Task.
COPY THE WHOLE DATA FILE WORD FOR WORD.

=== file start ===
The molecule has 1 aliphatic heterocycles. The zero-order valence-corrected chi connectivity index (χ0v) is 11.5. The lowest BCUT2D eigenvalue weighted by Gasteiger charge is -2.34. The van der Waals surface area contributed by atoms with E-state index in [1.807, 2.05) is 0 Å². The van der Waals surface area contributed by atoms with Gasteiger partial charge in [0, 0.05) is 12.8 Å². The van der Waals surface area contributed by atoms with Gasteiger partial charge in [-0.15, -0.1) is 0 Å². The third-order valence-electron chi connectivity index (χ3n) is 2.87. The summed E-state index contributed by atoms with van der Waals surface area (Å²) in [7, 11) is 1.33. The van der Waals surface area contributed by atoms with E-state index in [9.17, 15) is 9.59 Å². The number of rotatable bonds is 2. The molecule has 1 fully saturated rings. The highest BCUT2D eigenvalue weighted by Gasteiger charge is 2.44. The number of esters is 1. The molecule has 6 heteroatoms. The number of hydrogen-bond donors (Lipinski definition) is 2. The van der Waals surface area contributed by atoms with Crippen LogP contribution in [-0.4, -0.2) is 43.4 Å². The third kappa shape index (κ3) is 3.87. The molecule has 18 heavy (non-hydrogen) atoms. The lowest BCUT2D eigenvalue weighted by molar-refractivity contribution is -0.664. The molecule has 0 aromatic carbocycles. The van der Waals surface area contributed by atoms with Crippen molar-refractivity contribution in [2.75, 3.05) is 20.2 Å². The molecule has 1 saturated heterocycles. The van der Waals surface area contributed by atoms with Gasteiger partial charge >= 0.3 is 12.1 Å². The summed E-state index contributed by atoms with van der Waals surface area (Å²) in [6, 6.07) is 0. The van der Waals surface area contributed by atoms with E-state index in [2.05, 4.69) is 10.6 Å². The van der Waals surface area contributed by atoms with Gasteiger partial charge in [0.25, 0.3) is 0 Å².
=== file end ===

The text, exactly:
The molecule has 1 aliphatic heterocycles. The zero-order valence-corrected chi connectivity index (χ0v) is 11.5. The lowest BCUT2D eigenvalue weighted by Gasteiger charge is -2.34. The van der Waals surface area contributed by atoms with E-state index in [1.807, 2.05) is 0 Å². The van der Waals surface area contributed by atoms with Gasteiger partial charge in [0, 0.05) is 12.8 Å². The van der Waals surface area contributed by atoms with Gasteiger partial charge in [-0.15, -0.1) is 0 Å². The third-order valence-electron chi connectivity index (χ3n) is 2.87. The summed E-state index contributed by atoms with van der Waals surface area (Å²) in [7, 11) is 1.33. The van der Waals surface area contributed by atoms with E-state index in [9.17, 15) is 9.59 Å². The number of rotatable bonds is 2. The molecule has 1 fully saturated rings. The highest BCUT2D eigenvalue weighted by Gasteiger charge is 2.44. The number of esters is 1. The molecule has 6 heteroatoms. The number of hydrogen-bond donors (Lipinski definition) is 2. The van der Waals surface area contributed by atoms with Crippen LogP contribution in [-0.4, -0.2) is 43.4 Å². The third kappa shape index (κ3) is 3.87. The molecule has 18 heavy (non-hydrogen) atoms. The lowest BCUT2D eigenvalue weighted by molar-refractivity contribution is -0.664. The molecule has 0 aromatic carbocycles. The van der Waals surface area contributed by atoms with Crippen molar-refractivity contribution in [2.75, 3.05) is 20.2 Å². The molecule has 1 saturated heterocycles. The van der Waals surface area contributed by atoms with Gasteiger partial charge >= 0.3 is 12.1 Å². The summed E-state index contributed by atoms with van der Waals surface area (Å²) in [6, 6.07) is 0. The van der Waals surface area contributed by atoms with E-state index in [2.05, 4.69) is 10.6 Å². The van der Waals surface area contributed by atoms with Gasteiger partial charge in [0.25, 0.3) is 0 Å².